Pakistan Braces for a Backlash After Taliban Raid

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The bodies of alleged militants killed in an airstrike are readied for burial Monday, October 30, 2006 in Chingai village, Pakistan, an area near the Afghan Border.

A Pakistani military air strike on a pro-Taliban religious school in the country's volatile North West Frontier Province has set off a flurry of protest in Pakistan, and threatens to stoke the fires of local insurgency against the central government. It has also raised questions about the target and authors of the assault.

Helicopters attacked a madrassa near the town of Khar just before dawn, drowning out the muezzin's call to prayer with a barrage of bullets and missiles. Within two hours the main building of the seminary had collapsed, killing some 80 men inside, according to local witnesses. The madrassa was reputed to be a refuge for local and Afghan Taliban, and its firebrand leader, Maulvi Liaqatullah — believed to have been killed in attack, according to army spokesman Major General Shaukat Sultan — was a vocal Taliban supporter.

Although the Pakistani military immediately claimed responsibility for the attack, rumors abound in the region that the U.S. may have had a hand in its planning. The lawless region running along the southeastern border with Afghanistan has long been a haven for Islamist militants. A large number of al-Qaeda and Taliban fighters retreated there from Afghanistan following the U.S.-led invasion in 2001, and the fugitives currently sheltering there are believed to include Osama bin Laden and his deputy Ayman al-Zawahiri. Last January, a botched U.S. air strike in Damadola, two miles from Khar, was meant to take out al-Zawahiri; instead it got only his son-in-law, and some 16 civilians. Resentment over that attack is still running high, and many question why the Pakistani military would strike a madrassa, the sole educational opportunity available in the impoverished district — particularly on a day when they were due to open peace talks with the area's tribal elders and militants. ABC News reported Monday that al-Zawahiri was the actual target of the operation, and that it was launched by a U.S. predator drone, not a Pakistani helicopter.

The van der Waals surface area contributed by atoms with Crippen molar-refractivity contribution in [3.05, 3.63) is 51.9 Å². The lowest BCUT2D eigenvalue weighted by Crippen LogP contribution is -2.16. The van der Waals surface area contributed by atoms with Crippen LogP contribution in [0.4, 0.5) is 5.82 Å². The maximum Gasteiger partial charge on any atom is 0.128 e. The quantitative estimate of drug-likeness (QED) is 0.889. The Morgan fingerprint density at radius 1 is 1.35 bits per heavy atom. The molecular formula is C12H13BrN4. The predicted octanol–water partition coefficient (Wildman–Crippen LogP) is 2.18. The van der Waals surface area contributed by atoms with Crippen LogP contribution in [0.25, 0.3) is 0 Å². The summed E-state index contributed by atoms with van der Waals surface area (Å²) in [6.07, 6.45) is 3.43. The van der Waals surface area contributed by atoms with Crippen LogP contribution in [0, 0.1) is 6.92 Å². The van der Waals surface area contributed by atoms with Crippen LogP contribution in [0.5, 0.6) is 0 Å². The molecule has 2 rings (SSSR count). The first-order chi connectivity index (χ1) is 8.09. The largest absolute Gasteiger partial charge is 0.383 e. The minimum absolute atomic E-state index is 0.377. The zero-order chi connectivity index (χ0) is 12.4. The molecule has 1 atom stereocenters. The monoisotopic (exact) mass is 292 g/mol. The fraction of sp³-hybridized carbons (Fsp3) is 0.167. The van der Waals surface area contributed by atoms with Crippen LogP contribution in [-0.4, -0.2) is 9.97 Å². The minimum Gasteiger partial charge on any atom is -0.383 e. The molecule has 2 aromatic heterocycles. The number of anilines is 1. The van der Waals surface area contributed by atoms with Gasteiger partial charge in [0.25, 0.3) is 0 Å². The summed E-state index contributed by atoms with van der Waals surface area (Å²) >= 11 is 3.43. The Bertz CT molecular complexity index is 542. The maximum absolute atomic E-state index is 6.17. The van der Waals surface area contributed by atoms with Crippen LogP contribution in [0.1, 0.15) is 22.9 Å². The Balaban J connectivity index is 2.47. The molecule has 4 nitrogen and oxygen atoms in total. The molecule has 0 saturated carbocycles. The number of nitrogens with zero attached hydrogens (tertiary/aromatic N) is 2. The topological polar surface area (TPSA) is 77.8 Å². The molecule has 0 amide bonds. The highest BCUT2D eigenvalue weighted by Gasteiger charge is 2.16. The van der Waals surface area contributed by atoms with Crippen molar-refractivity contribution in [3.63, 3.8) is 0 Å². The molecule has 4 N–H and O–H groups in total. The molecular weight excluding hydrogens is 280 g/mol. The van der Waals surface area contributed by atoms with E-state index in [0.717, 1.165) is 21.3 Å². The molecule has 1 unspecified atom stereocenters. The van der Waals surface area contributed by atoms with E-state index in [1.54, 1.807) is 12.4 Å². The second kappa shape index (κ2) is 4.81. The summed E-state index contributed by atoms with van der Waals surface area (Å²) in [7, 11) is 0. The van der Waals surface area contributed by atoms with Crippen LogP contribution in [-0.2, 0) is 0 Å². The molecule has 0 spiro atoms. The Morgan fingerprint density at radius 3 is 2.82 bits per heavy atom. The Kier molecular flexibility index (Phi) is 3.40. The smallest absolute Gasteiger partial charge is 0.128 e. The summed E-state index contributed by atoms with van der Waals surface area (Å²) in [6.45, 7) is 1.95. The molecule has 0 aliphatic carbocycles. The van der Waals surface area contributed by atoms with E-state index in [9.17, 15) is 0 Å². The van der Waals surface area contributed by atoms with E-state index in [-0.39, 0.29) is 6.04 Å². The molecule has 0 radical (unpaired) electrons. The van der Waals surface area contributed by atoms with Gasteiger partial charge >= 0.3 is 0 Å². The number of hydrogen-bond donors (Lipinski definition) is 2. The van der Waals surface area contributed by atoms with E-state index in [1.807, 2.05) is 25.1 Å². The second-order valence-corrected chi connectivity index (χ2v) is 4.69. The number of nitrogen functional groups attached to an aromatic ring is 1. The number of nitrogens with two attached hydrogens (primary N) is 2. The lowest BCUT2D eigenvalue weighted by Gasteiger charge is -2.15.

But according to Sultan, the Pakistani army had been monitoring suspected militant activity at the madrassa for some time. "Yes, the compound was originally a seminary," he says. "But no religious activities were taking place, just militant activities. We gave a warning to the cleric to shut these activities down, but he continued. We can have no tolerance for these kind of activities."

The raid comes at a delicate time for President Pervez Musharraf, who has come under mounting pressure from the U.S. and NATO forces in Afghanistan to crack down on Taliban infiltration from Pakistani territory, despite the popularity of their cause among the local tribesmen. Just two days earlier, Liaqatullah had spoken at a rally where more than 5,000 armed men chanted anti-American and anti-Musharraf slogans, and pledged to wage jihad until every single foreign soldier had been evicted from Afghan soil.

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